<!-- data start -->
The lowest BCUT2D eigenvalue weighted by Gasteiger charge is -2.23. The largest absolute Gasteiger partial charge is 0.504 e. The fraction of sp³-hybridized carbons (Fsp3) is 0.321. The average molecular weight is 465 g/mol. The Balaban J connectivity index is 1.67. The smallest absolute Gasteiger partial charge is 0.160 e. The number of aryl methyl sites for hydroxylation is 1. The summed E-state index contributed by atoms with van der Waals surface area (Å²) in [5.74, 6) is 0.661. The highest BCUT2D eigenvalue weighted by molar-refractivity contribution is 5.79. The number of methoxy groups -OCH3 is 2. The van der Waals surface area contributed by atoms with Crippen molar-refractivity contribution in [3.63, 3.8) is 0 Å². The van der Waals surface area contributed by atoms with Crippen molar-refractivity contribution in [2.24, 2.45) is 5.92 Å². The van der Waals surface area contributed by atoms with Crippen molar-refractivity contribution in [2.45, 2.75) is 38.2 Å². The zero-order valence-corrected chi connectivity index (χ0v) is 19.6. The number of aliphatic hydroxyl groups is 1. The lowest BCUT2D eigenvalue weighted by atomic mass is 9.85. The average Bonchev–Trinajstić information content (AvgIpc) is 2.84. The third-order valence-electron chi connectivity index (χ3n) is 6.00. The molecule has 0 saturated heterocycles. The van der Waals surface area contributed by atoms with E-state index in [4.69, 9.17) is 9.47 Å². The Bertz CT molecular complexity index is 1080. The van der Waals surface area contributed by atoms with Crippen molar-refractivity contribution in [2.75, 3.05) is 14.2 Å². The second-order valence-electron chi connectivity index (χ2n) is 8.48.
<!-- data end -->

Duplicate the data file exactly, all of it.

The lowest BCUT2D eigenvalue weighted by Gasteiger charge is -2.23. The largest absolute Gasteiger partial charge is 0.504 e. The fraction of sp³-hybridized carbons (Fsp3) is 0.321. The average molecular weight is 465 g/mol. The Balaban J connectivity index is 1.67. The smallest absolute Gasteiger partial charge is 0.160 e. The number of aryl methyl sites for hydroxylation is 1. The summed E-state index contributed by atoms with van der Waals surface area (Å²) in [5.74, 6) is 0.661. The highest BCUT2D eigenvalue weighted by molar-refractivity contribution is 5.79. The number of methoxy groups -OCH3 is 2. The van der Waals surface area contributed by atoms with Crippen molar-refractivity contribution in [3.63, 3.8) is 0 Å². The van der Waals surface area contributed by atoms with Crippen molar-refractivity contribution in [2.24, 2.45) is 5.92 Å². The van der Waals surface area contributed by atoms with Crippen molar-refractivity contribution in [2.45, 2.75) is 38.2 Å². The zero-order valence-corrected chi connectivity index (χ0v) is 19.6. The number of aliphatic hydroxyl groups is 1. The lowest BCUT2D eigenvalue weighted by atomic mass is 9.85. The average Bonchev–Trinajstić information content (AvgIpc) is 2.84. The third-order valence-electron chi connectivity index (χ3n) is 6.00. The molecule has 0 saturated heterocycles. The van der Waals surface area contributed by atoms with E-state index in [4.69, 9.17) is 9.47 Å². The Bertz CT molecular complexity index is 1080. The van der Waals surface area contributed by atoms with Crippen molar-refractivity contribution in [2.75, 3.05) is 14.2 Å². The second-order valence-electron chi connectivity index (χ2n) is 8.48.